Ryan Braun Can You Believe It? If It’s MLB Yes?
The lead story everywhere is Ryan Braun’s 50 game suspension is overturned by baseball arbitrator Shyam Das, becoming the only time ever that a player has had a drug related penalty of any sort overturned. But the story should be: “Once again, Major League Baseball has completely messed up a situation that didn’t need to be messed up”.
Rob Manfred, the executive vice president of MLB, stated management “vehemently disagrees” with the decision Das rendered. Of course Braun professes his innocence and feels vindicated. He said in part how he can begin restoring his name and reputation.
And as Braun prepares for spring training, MLB prepares for a possible lawsuit against the ruling. Largely because the test itself is not as much in question, allegedly, as the process of which the specimen was stored and gathered. MLB feels that this does not address the real issue being Braun failed the doping test for performance enhancing drugs.
Braun, sounding like Lance Armstrong, spoke of how many drug tests he has passed and how this obviously was an error.
That brings us back to me stating earlier that the MLB messed this situation up. MLB is so ashamed of their past issues with players and steroids they want to be out in front of everything and show the public that they are serious about their need to keep their game clean. They brag about their policy of 50 and 100 game suspensions in hopes that that will make the common sense public forget or believe that general managers, owners and the commissioner’s office had no knowledge of the steroid problems of the 1990’s and early 2000’s.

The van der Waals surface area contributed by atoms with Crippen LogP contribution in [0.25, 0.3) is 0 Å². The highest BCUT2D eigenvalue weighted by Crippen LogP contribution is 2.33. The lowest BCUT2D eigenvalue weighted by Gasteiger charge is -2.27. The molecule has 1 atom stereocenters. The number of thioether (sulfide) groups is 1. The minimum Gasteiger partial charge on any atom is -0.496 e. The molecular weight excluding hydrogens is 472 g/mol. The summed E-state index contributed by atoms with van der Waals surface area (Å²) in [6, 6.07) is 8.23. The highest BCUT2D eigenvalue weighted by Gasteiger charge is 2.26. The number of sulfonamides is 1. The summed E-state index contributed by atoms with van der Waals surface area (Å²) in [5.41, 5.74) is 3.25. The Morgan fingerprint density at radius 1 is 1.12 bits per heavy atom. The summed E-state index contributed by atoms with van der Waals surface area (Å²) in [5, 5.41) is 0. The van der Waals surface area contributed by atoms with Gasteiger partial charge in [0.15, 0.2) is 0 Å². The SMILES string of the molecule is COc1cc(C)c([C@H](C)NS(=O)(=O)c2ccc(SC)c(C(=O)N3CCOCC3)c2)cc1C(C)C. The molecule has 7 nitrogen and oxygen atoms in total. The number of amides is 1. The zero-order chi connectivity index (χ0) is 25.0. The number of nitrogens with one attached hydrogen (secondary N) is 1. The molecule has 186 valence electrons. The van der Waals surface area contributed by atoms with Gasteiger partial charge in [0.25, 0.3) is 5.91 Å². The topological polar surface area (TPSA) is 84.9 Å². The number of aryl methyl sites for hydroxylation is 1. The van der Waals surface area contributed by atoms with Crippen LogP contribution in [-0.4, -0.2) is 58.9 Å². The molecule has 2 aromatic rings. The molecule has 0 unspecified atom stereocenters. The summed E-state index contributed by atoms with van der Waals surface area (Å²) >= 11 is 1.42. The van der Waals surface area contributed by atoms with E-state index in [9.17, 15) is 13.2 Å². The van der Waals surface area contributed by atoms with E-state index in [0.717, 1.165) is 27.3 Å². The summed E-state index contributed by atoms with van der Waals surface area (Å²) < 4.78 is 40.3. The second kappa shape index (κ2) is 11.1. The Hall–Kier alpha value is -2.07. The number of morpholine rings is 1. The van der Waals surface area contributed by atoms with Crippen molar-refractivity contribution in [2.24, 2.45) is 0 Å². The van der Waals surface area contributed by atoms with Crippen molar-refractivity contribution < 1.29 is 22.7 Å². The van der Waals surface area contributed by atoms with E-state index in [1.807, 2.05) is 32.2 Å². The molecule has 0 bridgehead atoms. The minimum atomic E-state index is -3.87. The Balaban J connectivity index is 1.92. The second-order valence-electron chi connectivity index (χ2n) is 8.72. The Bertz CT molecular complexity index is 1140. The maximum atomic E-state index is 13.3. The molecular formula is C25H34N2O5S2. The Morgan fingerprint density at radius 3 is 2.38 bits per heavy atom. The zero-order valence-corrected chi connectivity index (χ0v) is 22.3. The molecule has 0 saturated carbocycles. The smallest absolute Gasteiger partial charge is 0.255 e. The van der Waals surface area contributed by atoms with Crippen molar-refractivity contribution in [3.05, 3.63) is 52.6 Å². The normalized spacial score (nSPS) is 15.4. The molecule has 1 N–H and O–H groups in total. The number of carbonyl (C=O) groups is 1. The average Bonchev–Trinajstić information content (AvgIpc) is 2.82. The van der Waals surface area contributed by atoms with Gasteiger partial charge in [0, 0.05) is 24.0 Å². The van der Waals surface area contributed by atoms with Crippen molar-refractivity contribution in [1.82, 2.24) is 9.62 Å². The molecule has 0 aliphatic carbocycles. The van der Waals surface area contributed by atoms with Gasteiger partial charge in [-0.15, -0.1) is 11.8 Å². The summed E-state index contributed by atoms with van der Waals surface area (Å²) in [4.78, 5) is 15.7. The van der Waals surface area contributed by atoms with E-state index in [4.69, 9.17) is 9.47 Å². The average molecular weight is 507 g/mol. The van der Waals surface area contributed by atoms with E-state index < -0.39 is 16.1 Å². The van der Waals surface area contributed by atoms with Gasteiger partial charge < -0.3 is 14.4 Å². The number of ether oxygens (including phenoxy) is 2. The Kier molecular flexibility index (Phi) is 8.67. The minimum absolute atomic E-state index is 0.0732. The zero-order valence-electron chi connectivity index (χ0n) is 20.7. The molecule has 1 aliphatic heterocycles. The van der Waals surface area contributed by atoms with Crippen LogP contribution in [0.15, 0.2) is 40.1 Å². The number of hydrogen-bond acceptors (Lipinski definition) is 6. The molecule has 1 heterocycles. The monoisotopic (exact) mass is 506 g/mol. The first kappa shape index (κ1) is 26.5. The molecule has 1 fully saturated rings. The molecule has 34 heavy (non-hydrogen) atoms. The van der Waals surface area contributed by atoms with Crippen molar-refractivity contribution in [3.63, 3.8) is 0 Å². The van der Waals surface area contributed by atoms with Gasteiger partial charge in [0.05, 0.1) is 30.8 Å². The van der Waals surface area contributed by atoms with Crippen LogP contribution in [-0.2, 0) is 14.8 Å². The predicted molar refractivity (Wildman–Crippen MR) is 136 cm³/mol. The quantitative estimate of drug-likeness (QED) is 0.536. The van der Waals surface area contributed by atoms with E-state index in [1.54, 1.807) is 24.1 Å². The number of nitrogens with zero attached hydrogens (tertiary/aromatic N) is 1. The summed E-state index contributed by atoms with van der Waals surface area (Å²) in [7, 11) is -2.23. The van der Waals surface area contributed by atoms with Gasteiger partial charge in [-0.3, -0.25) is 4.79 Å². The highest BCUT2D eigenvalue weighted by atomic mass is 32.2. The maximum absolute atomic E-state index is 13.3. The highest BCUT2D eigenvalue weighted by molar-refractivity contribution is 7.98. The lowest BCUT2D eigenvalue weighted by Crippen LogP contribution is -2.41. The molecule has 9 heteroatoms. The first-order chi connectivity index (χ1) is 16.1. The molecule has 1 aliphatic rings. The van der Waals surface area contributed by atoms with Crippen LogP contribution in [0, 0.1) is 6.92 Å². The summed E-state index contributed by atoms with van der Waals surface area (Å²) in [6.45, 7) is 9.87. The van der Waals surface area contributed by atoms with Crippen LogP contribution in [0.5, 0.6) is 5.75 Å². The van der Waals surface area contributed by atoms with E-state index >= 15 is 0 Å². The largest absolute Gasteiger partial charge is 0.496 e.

So the second they have something, they are ready to announce suspensions and punishments. This in itself is dumb. The test is done behind the scenes and that’s where it should stay until the entire process is finished. Why come out and say this person will be suspended for steroids only to come back now and disagree with an arbitrator, threaten law suits and make YOUR National League MVP look bad which in turn makes you look bad.
How difficult would it have been to not say anything until everything was worked out? By playing it out in the media, it pits MLB against their owners and their players and against the public which will surely choose sides.
So who wins in this? No one: Your MVP award winner will always be tainted, your process will look foolish and you have managed to create more questions than answers. But should we be surprised? This is MLB.
Thanks to Fox Sports, ESPN and the AP for info in regards to this story..